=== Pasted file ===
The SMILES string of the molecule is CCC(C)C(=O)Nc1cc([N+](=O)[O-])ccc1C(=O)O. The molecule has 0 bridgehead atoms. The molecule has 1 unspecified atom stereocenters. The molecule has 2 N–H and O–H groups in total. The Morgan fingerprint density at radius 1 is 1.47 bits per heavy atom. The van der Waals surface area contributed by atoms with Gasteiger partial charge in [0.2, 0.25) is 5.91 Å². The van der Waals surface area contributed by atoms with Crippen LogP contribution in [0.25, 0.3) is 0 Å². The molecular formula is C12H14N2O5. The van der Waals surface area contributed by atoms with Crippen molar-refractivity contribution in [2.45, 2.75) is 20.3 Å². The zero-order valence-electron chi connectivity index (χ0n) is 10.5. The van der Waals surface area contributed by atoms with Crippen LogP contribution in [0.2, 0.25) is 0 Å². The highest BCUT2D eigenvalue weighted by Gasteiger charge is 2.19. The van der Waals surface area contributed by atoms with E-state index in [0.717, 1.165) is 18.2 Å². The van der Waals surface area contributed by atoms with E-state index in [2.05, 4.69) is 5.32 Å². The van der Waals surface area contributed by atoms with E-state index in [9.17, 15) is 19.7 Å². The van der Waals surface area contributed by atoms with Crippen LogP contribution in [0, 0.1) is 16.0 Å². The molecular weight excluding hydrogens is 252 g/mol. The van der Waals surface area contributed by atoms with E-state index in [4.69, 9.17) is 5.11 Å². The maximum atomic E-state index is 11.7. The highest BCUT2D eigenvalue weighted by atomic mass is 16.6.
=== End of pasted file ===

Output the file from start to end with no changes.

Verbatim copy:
The SMILES string of the molecule is CCC(C)C(=O)Nc1cc([N+](=O)[O-])ccc1C(=O)O. The molecule has 0 bridgehead atoms. The molecule has 1 unspecified atom stereocenters. The molecule has 2 N–H and O–H groups in total. The Morgan fingerprint density at radius 1 is 1.47 bits per heavy atom. The van der Waals surface area contributed by atoms with Gasteiger partial charge in [0.2, 0.25) is 5.91 Å². The van der Waals surface area contributed by atoms with Crippen LogP contribution in [0.25, 0.3) is 0 Å². The molecular formula is C12H14N2O5. The van der Waals surface area contributed by atoms with Crippen molar-refractivity contribution in [2.45, 2.75) is 20.3 Å². The zero-order valence-electron chi connectivity index (χ0n) is 10.5. The van der Waals surface area contributed by atoms with Crippen LogP contribution in [0.2, 0.25) is 0 Å². The highest BCUT2D eigenvalue weighted by Gasteiger charge is 2.19. The van der Waals surface area contributed by atoms with E-state index in [0.717, 1.165) is 18.2 Å². The van der Waals surface area contributed by atoms with E-state index in [2.05, 4.69) is 5.32 Å². The van der Waals surface area contributed by atoms with E-state index in [9.17, 15) is 19.7 Å². The van der Waals surface area contributed by atoms with Crippen LogP contribution in [0, 0.1) is 16.0 Å². The molecular weight excluding hydrogens is 252 g/mol. The van der Waals surface area contributed by atoms with E-state index in [4.69, 9.17) is 5.11 Å². The maximum atomic E-state index is 11.7. The highest BCUT2D eigenvalue weighted by atomic mass is 16.6.